Malaysian tow truck service runner who saves lives
Working for more than 14 hours a day, the 40-year-old also makes it his mission to save people from the brink of suicide
By Lo Tern Chern
As tow truck service runner Tan Chin Leong rides his motorcycle back and forth across the Penang Bridge daily, he is not just looking out for vehicles that break down but also keeping an eye for people who look like they are about to jump off the bridge.
Fondly known as “Ah Heang”, the 40-year-old bachelor is one of the winners of this year’s Star Golden Hearts award for rescuing more than 10 people from ending their lives over the past decade.
There is no comfortable office chair or eight-hour job for Tan. Instead, he waits for reports on his walkie-talkie.
He starts work at about 6am before the rush-hour begins and finishes around midnight.
Sometimes, the reports, which come in during the early hours, aren’t about stalled or wrecked vehicles but sightings of people standing at the edge of the bridge.
Tan, who started working as a tow truck service runner after finishing school, said most people who contemplated suicide were easy to identify.
“They always come alone. Most would be teary-eyed, while some would still be crying.
“They look pale and sombre – a sign that they have lost hope and see suicide as the last resort,” he added.
Sometimes, workers at the toll plazas spot them first, especially motorcyclists who ride past without helmets or proper attire.
“These are abnormal behaviour that need to be monitored,” Tan said.
The methods he uses to stop people from jumping off the bridge range from verbally consoling them to physically pulling them off the ledge.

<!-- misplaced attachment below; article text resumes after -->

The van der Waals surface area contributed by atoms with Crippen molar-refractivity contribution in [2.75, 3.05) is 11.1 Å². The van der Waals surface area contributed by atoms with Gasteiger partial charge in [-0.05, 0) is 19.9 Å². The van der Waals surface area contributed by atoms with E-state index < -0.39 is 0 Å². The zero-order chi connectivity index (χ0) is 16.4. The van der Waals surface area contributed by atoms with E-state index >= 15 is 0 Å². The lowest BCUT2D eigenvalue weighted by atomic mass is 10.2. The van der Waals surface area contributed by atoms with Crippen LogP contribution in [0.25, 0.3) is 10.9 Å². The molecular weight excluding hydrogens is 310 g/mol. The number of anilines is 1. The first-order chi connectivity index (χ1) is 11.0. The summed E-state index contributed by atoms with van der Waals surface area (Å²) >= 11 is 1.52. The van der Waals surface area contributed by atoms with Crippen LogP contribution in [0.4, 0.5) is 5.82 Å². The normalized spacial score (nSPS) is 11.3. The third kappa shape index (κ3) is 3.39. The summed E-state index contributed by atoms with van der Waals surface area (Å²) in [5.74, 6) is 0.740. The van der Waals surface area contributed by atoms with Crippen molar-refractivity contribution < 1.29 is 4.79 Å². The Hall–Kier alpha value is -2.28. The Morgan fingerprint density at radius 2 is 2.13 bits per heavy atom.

In December last year, a picture of Tan holding on to a 30-year-old woman he had just saved was published in the local dailies.
Tan said he spotted the woman, who had parked her car by the roadside.
He stopped his motorcycle, ran towards her and grabbed hold of her.
“In the process of bringing her to safety, she struggled and bit my arm until it bled but I would not let go,” Tan recalled.
The PLUS response team then helped to restrain her before police took her away.
Not all of Tan’s attempts to save lives ended happily.
“Early last year, I stopped a 52-year-old man from jumping.
“I believe he owed money to loan sharks and he was distraught.
“He said he wanted to die. I talked to him to buy time while waiting for the police to arrive and managed to bring him to safety.”
But three days later, the man went back to the bridge, jumped off and died.
Tan’s advice to people is to not give up easily on their lives.
“I have friends and family members and I am thankful, every single day, for having them around.
“Everyone should also cherish their loved ones.
“Suicide never solves anything,” he added.
This year’s Star Golden Hearts Award is supported by Gamuda.
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